U.S. Resumes Trade Talks With China
This week, delegations from the U.S. and China are meeting in Washington, D.C. to continue negotiations on the trade dispute between the two countries. The talks come only one month out from the deadline when U.S. tariffs on $200 billion worth of Chinese products are set to increase from 10 percent to 25 percent.
Chinese Vice Premier Liu and 30 Chinese trade officials began negotiations with U.S. Trade Representative (USTR) Robert Lighthizer, Treasury Secretary Steven Mnuchin and Commerce Secretary Wilbur Ross and others on Wednesday. The U.S. has identified over 140 items it wants China to change in relation to trade policies and practices. The Chinese Vice Premier has been tasked with conveying China's willingness to reform its economy to meet U.S. demands. Although the Chinese Vice Premier is reportedly prepared to offer significant concessions during this round of negotiations, trade experts have expressed little expectation of a major breakthrough resulting from the talks. So far, neither the USTR office or White House have released updates on how negotiations went on Wednesday.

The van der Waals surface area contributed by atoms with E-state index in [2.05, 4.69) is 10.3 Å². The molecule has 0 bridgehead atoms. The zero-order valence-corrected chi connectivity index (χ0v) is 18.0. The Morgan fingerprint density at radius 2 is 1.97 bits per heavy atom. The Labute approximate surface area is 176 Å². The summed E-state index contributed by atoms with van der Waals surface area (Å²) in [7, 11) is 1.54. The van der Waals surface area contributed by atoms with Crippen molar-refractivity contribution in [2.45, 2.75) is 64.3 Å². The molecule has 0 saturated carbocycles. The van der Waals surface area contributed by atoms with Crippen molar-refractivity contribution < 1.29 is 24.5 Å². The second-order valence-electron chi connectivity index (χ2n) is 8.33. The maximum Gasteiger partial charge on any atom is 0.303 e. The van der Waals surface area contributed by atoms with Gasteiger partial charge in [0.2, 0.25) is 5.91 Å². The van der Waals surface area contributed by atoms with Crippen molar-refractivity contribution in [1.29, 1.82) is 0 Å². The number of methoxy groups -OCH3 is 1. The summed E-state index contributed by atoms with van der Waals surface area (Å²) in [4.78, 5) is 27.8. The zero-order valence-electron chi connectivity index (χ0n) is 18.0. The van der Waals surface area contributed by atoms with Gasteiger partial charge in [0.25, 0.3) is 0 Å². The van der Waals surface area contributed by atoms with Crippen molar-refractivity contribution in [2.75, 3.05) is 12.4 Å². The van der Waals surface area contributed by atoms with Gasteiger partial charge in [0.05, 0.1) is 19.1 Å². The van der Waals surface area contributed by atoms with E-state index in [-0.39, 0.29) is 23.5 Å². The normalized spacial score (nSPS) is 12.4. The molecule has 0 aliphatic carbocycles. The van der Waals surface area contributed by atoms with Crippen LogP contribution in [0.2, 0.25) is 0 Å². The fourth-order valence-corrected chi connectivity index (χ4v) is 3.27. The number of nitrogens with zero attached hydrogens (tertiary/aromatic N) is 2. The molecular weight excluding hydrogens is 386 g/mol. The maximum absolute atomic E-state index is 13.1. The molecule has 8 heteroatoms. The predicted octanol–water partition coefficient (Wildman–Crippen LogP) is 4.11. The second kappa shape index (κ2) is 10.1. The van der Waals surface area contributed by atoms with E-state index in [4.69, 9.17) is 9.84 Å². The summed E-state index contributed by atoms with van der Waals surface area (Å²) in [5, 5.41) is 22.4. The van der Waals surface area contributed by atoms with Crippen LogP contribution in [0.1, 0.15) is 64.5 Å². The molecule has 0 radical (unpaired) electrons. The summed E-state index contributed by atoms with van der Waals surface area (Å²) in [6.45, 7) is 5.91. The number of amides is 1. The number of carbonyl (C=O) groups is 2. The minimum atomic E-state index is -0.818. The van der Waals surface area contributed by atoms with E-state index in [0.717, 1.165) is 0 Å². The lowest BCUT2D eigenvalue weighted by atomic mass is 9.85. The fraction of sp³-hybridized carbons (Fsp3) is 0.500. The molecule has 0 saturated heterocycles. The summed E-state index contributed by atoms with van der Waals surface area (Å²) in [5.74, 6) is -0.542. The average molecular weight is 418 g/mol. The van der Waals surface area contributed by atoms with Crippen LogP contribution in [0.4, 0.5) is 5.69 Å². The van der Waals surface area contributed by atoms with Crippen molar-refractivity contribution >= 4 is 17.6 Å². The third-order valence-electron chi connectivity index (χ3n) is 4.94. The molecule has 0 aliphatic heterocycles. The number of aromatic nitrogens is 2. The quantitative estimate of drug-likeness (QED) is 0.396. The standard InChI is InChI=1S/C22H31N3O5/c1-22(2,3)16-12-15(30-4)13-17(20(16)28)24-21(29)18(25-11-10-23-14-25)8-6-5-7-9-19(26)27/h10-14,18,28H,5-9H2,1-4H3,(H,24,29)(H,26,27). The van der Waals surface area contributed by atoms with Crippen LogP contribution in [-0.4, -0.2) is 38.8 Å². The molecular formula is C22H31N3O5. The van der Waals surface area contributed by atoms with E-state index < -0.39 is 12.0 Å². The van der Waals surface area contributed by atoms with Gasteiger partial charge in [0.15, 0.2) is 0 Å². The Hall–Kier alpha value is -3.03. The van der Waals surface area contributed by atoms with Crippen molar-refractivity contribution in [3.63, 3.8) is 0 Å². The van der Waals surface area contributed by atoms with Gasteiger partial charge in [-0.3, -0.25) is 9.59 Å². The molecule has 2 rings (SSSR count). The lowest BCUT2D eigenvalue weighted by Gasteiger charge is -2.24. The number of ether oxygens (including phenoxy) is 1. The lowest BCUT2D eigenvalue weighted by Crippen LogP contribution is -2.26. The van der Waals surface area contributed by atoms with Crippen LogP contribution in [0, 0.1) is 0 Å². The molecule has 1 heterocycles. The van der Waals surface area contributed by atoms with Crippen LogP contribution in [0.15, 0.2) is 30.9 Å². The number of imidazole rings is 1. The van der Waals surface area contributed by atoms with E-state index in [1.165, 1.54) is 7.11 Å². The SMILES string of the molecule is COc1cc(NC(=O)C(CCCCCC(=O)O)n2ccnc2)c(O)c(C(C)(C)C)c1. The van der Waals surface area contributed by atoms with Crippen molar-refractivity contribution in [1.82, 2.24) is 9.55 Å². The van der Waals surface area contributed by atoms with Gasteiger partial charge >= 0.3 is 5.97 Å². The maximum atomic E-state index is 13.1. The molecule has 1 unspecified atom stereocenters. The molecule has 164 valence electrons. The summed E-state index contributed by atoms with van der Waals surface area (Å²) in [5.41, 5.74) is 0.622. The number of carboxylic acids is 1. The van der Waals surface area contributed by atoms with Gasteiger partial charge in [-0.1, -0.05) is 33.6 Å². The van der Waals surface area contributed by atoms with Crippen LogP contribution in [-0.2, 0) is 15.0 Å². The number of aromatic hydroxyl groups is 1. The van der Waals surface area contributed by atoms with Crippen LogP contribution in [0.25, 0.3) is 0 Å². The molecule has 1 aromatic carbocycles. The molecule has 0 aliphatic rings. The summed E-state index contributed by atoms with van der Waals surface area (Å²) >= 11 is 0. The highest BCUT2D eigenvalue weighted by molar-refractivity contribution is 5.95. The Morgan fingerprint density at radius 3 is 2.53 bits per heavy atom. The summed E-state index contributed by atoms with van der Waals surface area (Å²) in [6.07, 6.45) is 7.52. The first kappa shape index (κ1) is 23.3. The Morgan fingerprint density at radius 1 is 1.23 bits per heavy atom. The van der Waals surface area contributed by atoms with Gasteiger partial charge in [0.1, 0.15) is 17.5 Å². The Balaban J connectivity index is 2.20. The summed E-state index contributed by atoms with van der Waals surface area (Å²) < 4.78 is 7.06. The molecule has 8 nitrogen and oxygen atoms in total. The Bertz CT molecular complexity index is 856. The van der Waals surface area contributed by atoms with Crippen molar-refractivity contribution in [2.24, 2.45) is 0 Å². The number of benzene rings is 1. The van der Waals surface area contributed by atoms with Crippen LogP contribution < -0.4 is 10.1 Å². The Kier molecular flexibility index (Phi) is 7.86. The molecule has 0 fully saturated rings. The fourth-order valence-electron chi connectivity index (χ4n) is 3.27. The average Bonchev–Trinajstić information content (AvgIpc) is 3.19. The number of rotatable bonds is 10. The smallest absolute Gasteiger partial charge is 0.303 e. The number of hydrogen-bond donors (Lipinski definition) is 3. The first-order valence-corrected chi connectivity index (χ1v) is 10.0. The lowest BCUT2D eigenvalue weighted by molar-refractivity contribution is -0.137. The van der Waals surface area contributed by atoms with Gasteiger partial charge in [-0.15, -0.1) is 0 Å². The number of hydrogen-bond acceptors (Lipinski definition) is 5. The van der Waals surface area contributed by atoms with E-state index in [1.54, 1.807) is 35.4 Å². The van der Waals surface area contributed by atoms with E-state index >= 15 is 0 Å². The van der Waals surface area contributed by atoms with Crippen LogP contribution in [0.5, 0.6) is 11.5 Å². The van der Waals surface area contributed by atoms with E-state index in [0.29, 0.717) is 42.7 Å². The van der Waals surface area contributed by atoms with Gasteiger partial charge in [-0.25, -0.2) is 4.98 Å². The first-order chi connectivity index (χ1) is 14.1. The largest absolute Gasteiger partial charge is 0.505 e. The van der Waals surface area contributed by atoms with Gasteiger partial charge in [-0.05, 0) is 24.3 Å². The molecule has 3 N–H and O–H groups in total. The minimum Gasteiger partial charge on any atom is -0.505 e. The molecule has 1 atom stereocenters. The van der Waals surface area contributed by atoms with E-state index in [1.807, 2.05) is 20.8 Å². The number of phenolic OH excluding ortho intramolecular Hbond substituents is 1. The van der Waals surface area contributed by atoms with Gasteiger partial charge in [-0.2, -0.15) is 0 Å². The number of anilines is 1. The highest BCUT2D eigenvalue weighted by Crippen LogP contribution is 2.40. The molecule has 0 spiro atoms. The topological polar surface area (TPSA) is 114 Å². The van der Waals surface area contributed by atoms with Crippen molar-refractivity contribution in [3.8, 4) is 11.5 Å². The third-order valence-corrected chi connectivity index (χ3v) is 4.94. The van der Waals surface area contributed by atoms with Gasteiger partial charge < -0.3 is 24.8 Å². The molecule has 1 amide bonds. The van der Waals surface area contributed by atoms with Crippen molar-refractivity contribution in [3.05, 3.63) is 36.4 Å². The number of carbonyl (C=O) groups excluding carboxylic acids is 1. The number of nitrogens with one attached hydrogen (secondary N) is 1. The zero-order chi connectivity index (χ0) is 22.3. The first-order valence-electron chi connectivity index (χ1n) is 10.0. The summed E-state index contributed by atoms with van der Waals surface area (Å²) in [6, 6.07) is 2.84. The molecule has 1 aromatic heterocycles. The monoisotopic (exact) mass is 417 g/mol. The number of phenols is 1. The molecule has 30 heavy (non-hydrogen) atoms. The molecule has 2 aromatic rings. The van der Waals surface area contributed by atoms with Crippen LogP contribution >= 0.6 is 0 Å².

Negotiations continue today with Liu set to meet with President Trump. The president tweeted this morning, “China’s top trade negotiators are in the U.S. meeting with our representatives. Meetings are going well with good intent and spirit on both sides. China does not want an increase in tariffs and feels they will do much better if they make a deal. They are correct…China’s representatives and I are trying to do a complete deal, leaving nothing unresolved on the table. All of the many problems are being discussed and will be hopefully resolved. Tariffs on China increase to 25% on March 1st, so all working hard to complete by that date!”